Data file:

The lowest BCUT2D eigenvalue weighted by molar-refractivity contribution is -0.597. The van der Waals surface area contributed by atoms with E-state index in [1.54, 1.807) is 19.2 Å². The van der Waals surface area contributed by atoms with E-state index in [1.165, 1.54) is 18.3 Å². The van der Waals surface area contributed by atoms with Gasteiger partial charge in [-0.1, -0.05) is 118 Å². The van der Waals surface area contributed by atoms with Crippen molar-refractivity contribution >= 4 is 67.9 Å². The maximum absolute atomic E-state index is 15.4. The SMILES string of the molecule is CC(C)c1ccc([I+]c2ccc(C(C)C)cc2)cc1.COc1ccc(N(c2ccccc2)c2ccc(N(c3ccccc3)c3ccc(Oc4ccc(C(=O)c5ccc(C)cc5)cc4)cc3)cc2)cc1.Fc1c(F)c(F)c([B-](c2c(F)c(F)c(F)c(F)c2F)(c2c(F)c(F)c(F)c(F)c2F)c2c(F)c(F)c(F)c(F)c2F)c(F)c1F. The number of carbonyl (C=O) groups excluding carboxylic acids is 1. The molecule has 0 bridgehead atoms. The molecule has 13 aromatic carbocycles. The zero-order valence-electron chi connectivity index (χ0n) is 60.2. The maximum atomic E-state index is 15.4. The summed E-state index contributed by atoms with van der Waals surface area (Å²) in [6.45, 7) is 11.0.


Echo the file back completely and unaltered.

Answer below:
The lowest BCUT2D eigenvalue weighted by molar-refractivity contribution is -0.597. The van der Waals surface area contributed by atoms with E-state index in [1.54, 1.807) is 19.2 Å². The van der Waals surface area contributed by atoms with E-state index in [1.165, 1.54) is 18.3 Å². The van der Waals surface area contributed by atoms with Gasteiger partial charge in [-0.1, -0.05) is 118 Å². The van der Waals surface area contributed by atoms with Crippen molar-refractivity contribution >= 4 is 67.9 Å². The maximum absolute atomic E-state index is 15.4. The SMILES string of the molecule is CC(C)c1ccc([I+]c2ccc(C(C)C)cc2)cc1.COc1ccc(N(c2ccccc2)c2ccc(N(c3ccccc3)c3ccc(Oc4ccc(C(=O)c5ccc(C)cc5)cc4)cc3)cc2)cc1.Fc1c(F)c(F)c([B-](c2c(F)c(F)c(F)c(F)c2F)(c2c(F)c(F)c(F)c(F)c2F)c2c(F)c(F)c(F)c(F)c2F)c(F)c1F. The number of carbonyl (C=O) groups excluding carboxylic acids is 1. The molecule has 0 bridgehead atoms. The molecule has 13 aromatic carbocycles. The zero-order valence-electron chi connectivity index (χ0n) is 60.2. The maximum atomic E-state index is 15.4. The summed E-state index contributed by atoms with van der Waals surface area (Å²) in [6.45, 7) is 11.0.